Breaking your org into packages can help lower cost, increase flexibility, reduce complexity, and improve time to production.
Most Salesforce orgs contain a sea of unpackaged metadata. Some customizations are made by hand with the Setup Menu, others are created with Change Sets or the Metadata API. Unpackaged customizations can pile up over time and make the org difficult to manage. Too many customizations can result in slow performance, reduced agility, sluggish adoption, and added complexity. Moving unpackaged assets into packages can solve this problem and add much needed structure to your Salesforce account.
This whitepaper discusses techniques that can help you break your Salesforce org into packages. Moving forward with Salesforce DX and Second-Generation Packaging, there are significant benefits to adopting this technology. We discuss the costs and benefits of packaging, the different types of packages that are available, various techniques to identify connected assets, and the technical methods for creating new packages. In conclusion, we discuss a practical roadmap and the best practices for breaking your org into packages.
Just to be clear, all of those unpackaged assets in your org aren’t going to magically disappear. The standard objects, tabs, applications, and other metadata provided by Salesforce will live on as unpackaged assets. Standard objects can’t be moved into packages, anyway. All of the reflected customizations from managed packages will appear among the unpackaged assets with a namespace. Unmanaged and unlocked packages will also pour assets into the sea of unpackaged metadata. If the unpackaged assets aren’t going away, then what is the point of organizing them into packages?
Here is an analogy that might prove helpful. In the software development world, source code is compiled into object code. Unpackaged assets are kind of like object code. Understanding the architecture and debugging problems at the object code level is difficult because all of the unpackaged assets are mixed together in a flat folder, and Apex Classes from managed packages are obfuscated. Our goal is to select related assets from the unpackaged area and organize them into packages. Packages are kind of like source code. They group related assets together and make everything easier to understand.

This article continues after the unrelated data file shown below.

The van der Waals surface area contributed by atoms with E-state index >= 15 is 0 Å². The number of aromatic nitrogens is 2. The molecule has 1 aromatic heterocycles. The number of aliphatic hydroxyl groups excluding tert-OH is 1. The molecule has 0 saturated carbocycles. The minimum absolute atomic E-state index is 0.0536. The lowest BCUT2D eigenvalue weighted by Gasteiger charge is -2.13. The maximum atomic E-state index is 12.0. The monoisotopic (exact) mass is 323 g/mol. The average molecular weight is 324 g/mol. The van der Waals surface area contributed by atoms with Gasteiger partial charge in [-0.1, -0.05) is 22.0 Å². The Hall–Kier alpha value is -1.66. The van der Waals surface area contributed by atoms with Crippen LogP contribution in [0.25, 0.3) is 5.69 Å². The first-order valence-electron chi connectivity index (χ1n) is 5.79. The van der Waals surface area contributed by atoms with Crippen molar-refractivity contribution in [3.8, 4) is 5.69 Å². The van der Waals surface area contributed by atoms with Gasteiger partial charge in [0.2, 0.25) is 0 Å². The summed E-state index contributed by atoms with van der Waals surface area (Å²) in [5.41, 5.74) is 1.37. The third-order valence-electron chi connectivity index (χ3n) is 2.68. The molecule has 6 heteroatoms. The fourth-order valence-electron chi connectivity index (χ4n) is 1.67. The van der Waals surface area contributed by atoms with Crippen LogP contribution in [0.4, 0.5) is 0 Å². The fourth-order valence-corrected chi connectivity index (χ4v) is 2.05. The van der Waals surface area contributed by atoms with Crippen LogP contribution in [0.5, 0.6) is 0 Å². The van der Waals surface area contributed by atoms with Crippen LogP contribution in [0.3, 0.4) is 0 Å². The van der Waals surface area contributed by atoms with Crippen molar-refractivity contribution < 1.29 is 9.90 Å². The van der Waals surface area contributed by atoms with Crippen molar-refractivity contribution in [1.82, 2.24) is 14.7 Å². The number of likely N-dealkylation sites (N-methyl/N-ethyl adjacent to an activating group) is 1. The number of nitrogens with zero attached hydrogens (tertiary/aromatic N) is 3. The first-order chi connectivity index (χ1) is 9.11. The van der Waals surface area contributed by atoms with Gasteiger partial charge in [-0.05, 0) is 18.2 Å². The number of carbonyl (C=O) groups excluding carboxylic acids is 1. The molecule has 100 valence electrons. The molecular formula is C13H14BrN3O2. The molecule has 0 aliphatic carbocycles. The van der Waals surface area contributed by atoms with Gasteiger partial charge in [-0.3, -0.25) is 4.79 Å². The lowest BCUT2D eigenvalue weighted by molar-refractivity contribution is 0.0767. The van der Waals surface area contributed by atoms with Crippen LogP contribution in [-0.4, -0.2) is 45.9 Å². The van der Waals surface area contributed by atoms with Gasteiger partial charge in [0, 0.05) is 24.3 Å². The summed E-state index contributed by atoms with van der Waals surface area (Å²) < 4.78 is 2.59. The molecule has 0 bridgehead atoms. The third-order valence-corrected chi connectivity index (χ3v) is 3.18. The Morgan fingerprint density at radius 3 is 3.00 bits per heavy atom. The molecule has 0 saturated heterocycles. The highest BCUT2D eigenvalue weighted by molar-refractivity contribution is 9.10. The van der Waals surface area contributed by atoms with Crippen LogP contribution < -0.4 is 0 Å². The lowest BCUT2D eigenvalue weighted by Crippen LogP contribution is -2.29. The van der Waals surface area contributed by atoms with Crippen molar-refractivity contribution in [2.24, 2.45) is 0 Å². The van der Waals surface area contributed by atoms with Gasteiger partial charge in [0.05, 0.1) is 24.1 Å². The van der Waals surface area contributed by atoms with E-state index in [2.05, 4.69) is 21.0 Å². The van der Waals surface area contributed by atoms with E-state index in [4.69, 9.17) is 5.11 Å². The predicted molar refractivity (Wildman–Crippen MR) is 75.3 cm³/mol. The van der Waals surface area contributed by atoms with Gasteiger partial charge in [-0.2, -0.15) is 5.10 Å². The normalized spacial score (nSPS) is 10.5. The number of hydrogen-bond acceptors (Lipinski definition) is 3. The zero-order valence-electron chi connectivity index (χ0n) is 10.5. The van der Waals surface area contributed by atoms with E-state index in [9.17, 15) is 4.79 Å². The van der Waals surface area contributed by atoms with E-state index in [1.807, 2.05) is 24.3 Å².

There are many advantages to adopting packages. Bugs and problems are isolated to the package instead of being spread across the entire org. When a project needs to be upgraded or replaced, the package makes entangled assets easier to identify. Packages are the foundation for agile development, enabling smaller groups of developers to focus on more isolated sections of code. Packages can be individually tested in a Scratch Org or developer account. Modular packages can be used to enable multiple orgs and partners. Packages lower cost, increase flexibility, reduce complexity, and improve time to production.
But breaking your org into packages is not for everyone. Smaller orgs can often be managed effectively with nothing more than the Setup Menu. Companies that are not customizing Salesforce in a significant way may not feel any pressure to reduce complexity. Refactoring various metadata assets and Apex code into modular packages will be a significant undertaking, and companies need to be sure that the cost is worth the benefit. This is not an all or nothing proposition. The transition to modular packages can take place gradually and should become one of the priorities in your change and release management process.
Second-Generation Packages are deeply integrated with Salesforce DX and have some powerful new features. Under the circumstances, enterprise customers may decide to adopt both technologies. However, there is nothing wrong with using old fashioned unmanaged packages for breaking up an org. Old fashioned managed packages are probably not the right choice, they have special capabilities for ISV deployment on the AppExchange.
A major benefit of Second-Generation Managed Packages is that you can have multiple packages with the same namespace. Extension packages can simply use the same namespace, allowing you to easily share Apex code. You can use public Apex classes across packages rather than global Apex classes, which are exposed to everyone.
But once a managed package is released, you can’t change some component attributes of its metadata in subsequent versions. Also, Salesforce recommends that you work with a single namespace to avoid complexity managing components. In that case, you can only see the difference between packaged and unpackaged data. You can’t identify individual packages. When you install an ISV product in your org, the unique namespace prevents collision with other assets. But if you are breaking your own org into packages, there are other ways to avoid namespace collisions.
Taking all of these considerations into account, breaking an org into unlocked packages is probably the best choice for most companies. When you migrate metadata from your org into a package without a namespace, the API names don’t change. If the API names do change, you will need to remap data records and fix other problems. Adopting unlocked or unmanaged packaging prevents broken dependencies during the transition and gives developers more control over how to organize and distribute the parts of an application.
Old fashioned unmanaged packages are being replaced by Second-Generation Unlocked Packages. These packages are integrated with Salesforce DX and can optionally have a namespace. Unlocked packages with a namespace provide a middle ground with some of the advantages of managed packages but more flexibility like an unmanaged package. At some future date we may see Second-Generation Locked Packages as well. These are like the unlocked packages but prevent end user tinkering when deployed.